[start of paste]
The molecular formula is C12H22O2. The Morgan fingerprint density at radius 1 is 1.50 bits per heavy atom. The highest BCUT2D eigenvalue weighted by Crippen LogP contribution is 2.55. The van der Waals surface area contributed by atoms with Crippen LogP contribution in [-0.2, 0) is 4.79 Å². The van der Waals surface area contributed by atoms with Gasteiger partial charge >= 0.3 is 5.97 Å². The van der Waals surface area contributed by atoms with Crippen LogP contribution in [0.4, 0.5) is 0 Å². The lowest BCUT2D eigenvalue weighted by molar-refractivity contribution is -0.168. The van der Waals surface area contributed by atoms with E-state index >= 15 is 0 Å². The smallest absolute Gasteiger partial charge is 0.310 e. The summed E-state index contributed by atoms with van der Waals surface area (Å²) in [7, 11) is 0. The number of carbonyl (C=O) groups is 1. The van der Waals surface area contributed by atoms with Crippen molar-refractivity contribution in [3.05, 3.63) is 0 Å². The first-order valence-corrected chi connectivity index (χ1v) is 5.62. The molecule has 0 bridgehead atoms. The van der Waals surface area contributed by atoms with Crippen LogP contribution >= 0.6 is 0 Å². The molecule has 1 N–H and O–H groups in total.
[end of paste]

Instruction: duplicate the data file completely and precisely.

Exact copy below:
The molecular formula is C12H22O2. The Morgan fingerprint density at radius 1 is 1.50 bits per heavy atom. The highest BCUT2D eigenvalue weighted by Crippen LogP contribution is 2.55. The van der Waals surface area contributed by atoms with Crippen LogP contribution in [-0.2, 0) is 4.79 Å². The van der Waals surface area contributed by atoms with Gasteiger partial charge >= 0.3 is 5.97 Å². The van der Waals surface area contributed by atoms with Crippen LogP contribution in [0.4, 0.5) is 0 Å². The lowest BCUT2D eigenvalue weighted by molar-refractivity contribution is -0.168. The van der Waals surface area contributed by atoms with E-state index >= 15 is 0 Å². The smallest absolute Gasteiger partial charge is 0.310 e. The summed E-state index contributed by atoms with van der Waals surface area (Å²) in [7, 11) is 0. The number of carbonyl (C=O) groups is 1. The van der Waals surface area contributed by atoms with Crippen molar-refractivity contribution in [3.05, 3.63) is 0 Å². The first-order valence-corrected chi connectivity index (χ1v) is 5.62. The molecule has 0 bridgehead atoms. The van der Waals surface area contributed by atoms with Crippen LogP contribution >= 0.6 is 0 Å². The molecule has 1 N–H and O–H groups in total.